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Isolated left ventricular non-compaction: a distinct cardiomyopathy?
  1. A M VARNAVA
  1. Department of Cardiology
  2. London Chest Hospital
  3. London E2 9JX, UK
  4. avarnava{at}sghms.ac.uk

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Isolated left ventricular non-compaction (IVNC) was first described just over a decade ago,1 and is now gaining prominence as a rare, but important, differential in the diagnosis of patients presenting with cardiac failure. This unclassified cardiomyopathy, previously known as “spongy left ventricular myocardium”, is characterised by prominent myocardial trabeculations and deep intertrabecular recesses which lie in continuity with the left ventricular cavity. Although prominent trabeculae are seen in the normal right ventricle, the persistence of prominent left ventricular trabeculation is not normally apparent after birth. This failure in the normal compaction of the ventricular endomyocardium results from an arrest in cardiac embryogenesis (fig 1).

Figure 1

Parietal views of sagitally dissected human embryonic left ventricles showing the process of normal trabecular compaction. During early embryogenesis ventricular trabeculation develops in the apical region soon after looping, and serves primarily as a means to increase myocardial oxygenation in the absence of coronary circulation. Concomitant with ventricular septation, the trabeculae start to compact in their portions adjacent to the outer compact myocardium, adding substantially to its thickness. (A) Abundant fine trabeculae are present at six weeks. (B) The trabeculae start to solidify at their basal area, contributing to added thickness of the compact layer, at 12 weeks when ventricular septation is completed. (C) The compact layer forms most of the myocardial mass after completion of compaction in the early fetal period. Scale bars 100 μm (A, B), 1 mm (C). (A) and (C) from Sedmera et al.11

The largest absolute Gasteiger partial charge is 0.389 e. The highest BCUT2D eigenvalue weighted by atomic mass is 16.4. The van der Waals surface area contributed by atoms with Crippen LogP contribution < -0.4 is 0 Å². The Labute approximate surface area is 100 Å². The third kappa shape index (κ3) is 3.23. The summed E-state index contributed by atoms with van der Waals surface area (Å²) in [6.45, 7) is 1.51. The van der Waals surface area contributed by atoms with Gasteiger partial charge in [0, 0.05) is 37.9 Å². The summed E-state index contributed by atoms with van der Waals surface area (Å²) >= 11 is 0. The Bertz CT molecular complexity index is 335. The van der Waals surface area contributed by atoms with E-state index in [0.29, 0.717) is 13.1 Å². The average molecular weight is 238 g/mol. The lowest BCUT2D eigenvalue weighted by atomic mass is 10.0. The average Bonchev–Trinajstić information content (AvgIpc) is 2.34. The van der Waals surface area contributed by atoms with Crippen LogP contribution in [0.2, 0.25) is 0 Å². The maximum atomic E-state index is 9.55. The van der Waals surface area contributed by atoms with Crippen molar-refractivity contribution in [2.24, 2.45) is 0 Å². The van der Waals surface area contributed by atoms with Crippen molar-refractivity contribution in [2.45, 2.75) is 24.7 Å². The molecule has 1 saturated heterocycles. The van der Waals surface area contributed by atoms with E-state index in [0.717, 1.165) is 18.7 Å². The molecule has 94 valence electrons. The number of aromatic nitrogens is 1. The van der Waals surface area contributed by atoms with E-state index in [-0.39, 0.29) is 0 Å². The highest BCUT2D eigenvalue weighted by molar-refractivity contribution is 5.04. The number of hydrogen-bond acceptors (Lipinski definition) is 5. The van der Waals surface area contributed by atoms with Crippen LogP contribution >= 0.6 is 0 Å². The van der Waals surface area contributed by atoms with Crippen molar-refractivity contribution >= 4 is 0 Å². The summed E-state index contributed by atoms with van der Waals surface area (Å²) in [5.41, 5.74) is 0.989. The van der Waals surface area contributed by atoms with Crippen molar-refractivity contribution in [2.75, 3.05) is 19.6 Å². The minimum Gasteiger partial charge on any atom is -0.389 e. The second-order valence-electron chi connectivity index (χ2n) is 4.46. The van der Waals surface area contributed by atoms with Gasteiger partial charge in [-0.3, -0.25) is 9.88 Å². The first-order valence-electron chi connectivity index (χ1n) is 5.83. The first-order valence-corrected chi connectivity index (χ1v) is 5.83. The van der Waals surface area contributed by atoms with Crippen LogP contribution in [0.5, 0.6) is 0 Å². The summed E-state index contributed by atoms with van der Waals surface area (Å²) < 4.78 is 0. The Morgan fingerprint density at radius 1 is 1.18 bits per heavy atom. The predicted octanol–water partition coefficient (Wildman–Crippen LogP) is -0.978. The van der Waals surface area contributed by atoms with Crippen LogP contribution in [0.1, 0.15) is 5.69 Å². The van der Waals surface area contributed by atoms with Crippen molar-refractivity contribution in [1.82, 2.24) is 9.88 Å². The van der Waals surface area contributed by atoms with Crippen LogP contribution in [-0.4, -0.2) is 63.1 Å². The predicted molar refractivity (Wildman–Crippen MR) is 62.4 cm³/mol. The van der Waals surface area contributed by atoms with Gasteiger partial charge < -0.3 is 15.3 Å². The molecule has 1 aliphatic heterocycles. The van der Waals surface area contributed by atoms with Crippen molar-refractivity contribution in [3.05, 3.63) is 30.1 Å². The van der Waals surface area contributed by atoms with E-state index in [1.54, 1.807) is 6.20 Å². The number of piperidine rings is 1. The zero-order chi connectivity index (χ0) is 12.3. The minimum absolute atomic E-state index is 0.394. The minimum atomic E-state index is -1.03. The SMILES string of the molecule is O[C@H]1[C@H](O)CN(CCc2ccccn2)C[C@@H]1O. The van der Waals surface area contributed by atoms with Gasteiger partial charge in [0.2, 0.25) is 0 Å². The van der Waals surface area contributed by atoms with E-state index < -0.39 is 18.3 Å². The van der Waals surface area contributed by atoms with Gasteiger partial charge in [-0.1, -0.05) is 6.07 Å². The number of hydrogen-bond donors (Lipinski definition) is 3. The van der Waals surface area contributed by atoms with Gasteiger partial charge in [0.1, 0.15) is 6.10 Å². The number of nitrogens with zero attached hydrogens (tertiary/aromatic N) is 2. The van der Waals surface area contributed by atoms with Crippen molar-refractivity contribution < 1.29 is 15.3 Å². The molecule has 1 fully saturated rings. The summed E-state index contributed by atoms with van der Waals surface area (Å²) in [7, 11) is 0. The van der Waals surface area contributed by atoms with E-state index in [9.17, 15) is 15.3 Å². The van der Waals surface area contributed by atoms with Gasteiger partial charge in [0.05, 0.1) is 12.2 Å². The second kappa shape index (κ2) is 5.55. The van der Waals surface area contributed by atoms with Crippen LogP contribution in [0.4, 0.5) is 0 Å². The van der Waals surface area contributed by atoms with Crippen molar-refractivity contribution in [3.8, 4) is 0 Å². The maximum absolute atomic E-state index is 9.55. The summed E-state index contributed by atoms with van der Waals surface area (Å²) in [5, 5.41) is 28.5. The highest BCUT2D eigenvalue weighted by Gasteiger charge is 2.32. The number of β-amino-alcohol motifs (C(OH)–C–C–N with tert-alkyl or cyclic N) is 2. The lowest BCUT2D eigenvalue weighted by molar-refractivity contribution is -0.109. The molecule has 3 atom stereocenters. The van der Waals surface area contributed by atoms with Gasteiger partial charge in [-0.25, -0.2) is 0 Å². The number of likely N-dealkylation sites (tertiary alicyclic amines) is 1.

Many cases of left ventricular non-compaction are caused by associated anomalies that generate intraventricular pressure overload, as for example in pulmonary atresia with intact ventricular septum2 or anomalous origin of the left coronary artery from the pulmonary trunk.3 In these hearts, the deep recesses are in continuity with the ventricular cavity and with the coronary arteries and are therefore more accurately described as persistent intramyocardial sinusoids. In contrast, IVNC has no associated cardiac lesions and persistent sinusoids are not seen. Furthermore, the genetic basis for isolated IVNC is now becoming established and both x-linked4 and an autosomal inheritance is seen.

Clinical course